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Disputed Cambridge cycle safety scheme goes to the vote

Councillors to decide whether to adopt cycling safety measures on 15 June

A hotly disputed cycling safety scheme for Cambridge goes before councillors next week.

In an attempt to stop cars parking on a cycle lane along the busy Gilbert Road, Cambridgeshire County Council officers are recommending widening the existing cycle lane from 1.3 to 1.7 metres and adding double yellow lines to prohibit parking in the cycle lane and on the verge. A traffic calming scheme using speed cushions and raised tables would also be included. 

The measure has been backed by cyclists and nearby schools, but it’s been opposed by some residents who are concerned about the loss of parking spaces on the road. One of them, Doctor Henry Tribe, told the Cambridge News, “I’m not against cycling by any means – I’ve cycled all my life. But I and many other residents are against the changes being proposed. In my view, the speed humps and speed cushions being proposed are completely over the top.”

Residents in some neighbouring streets have also objected because of the fear that displaced traffic would use their roads instead.

Klaas Brümann of the Cambridge Cycling Campaign, said, “The measures are I understand in compliance with DfT guidelines and supported by Cycling England but a resident calls them over the top. I suppose it depends whether this resident on this 3/4 mile long and unusually wide road for Cambridge cares about speeding traffic in an area with four schools attended by 1800 pupils.”

Surveys found about 20 vehicles are parked in the Gilbert Road cycle lanes at any time, with a concentration at the Milton Road end. Some of these are believed to be cars belonging to commuters rather than residents or their visitors.

Roy Pegram, cabinet member for growth, told the Cambridge News, "We have listened carefully to local residents and cyclists over this issue and I am sure this will be well debated at cabinet. It is incredibly difficult to meet the needs of all groups while reducing congestion for the city. We will again look closely at all the arguments before making any decision."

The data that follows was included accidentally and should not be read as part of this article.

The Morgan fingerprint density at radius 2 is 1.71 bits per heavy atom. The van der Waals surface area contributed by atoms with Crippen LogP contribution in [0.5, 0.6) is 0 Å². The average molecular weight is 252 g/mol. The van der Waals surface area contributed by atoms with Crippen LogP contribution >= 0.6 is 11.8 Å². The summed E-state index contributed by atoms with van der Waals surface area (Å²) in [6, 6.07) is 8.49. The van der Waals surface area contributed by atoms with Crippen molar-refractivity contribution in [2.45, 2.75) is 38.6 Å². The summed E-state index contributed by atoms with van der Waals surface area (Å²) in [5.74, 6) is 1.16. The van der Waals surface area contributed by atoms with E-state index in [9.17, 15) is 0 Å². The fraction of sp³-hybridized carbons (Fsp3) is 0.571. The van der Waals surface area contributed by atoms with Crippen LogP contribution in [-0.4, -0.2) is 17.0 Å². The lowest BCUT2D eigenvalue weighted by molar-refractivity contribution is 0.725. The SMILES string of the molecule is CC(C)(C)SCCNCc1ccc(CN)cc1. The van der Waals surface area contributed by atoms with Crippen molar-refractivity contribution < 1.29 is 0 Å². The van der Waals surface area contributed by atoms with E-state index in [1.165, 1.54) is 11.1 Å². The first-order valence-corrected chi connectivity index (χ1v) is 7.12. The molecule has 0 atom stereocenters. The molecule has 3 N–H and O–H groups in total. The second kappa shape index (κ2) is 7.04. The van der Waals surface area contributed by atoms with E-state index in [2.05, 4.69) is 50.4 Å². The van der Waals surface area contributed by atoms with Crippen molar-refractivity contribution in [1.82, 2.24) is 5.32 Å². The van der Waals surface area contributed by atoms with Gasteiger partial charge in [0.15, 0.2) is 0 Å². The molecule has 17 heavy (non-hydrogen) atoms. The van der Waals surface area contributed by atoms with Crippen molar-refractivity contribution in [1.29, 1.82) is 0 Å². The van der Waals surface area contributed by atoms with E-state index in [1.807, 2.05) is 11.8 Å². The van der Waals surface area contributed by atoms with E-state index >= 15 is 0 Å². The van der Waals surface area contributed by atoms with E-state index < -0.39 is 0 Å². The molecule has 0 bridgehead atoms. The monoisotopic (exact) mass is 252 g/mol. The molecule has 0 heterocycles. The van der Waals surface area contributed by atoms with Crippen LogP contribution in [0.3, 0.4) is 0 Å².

The authority's cabinet will decide the matter next Tuesday (15 June).

The Cambridge Cycling Campaign has published an online gallery of photographs showing what cyclists are up against on Gilbert Road.

Lifelong lover of most things cycling-related, from Moulton Mini adventures in the 70s to London bike messengering in the 80s, commuting in the 90s, mountain biking in the noughties and road cycling throughout. Editor of Simpson Magazine ( 

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cat1commuter | 13 years ago

Exciting Cabinet meeting tomorrow, Tuesday 15th June, at 10:00 AM at Shire Hall, if you're in Cambridge and feel inclined (turn up 30 min before). Sadly, I don't think you'll be allowed to heckle the Labour councillor (Mike Todd-Jones) who is opposing the scheme. If the decision gets delayed, then we loose the money from Cycling England.

therevokid | 13 years ago

we have mandatory cycle lands (solid line ones) yet
shoppers, commuters, vans and even police all stop in
them - I've given up riding in them now and use the
middle of the lane just as if driving my car !

cat1commuter | 13 years ago

The cycle lanes are currently advisory (dashed lines) and will, hopefully, be made mandatory (solid lines).

I'm always amazed how much opposition there is to simple changes in Cambridge which would make life better for cyclists. It took loads of campaigning to get a few one way streets opened for two way cycling, and even here there was a compromise in the number of streets which were converted. If this happens here in the place with the highest proportion of cyclists in the UK, I can only imagine how hard it is elsewhere.

oadatapa | 13 years ago

The local resident and retired academic Dr Tribe is a cyclist. The real danger for this project and the Cycling England funding for Cambridge in general comes from the local Labour party that in all its brilliance and after one year of consultation and negotiation comes up in the last possible minute with a petition to stop the scheme to investigate "better alternatives" - knowing all to well that the DfT funds paying for most of the scheme have a time limit, will go away and never come back.

The Cambridge Cycling Campaign has prepared an FAQ section for the scheme :

Denzil Dexter | 13 years ago

yes, I bet some of his best friends are cyclists too

LondonCalling | 13 years ago

To say "I’m not against cycling" and then opose a scheme that would take cars off the cycle lanes is a bit supid. IMO.

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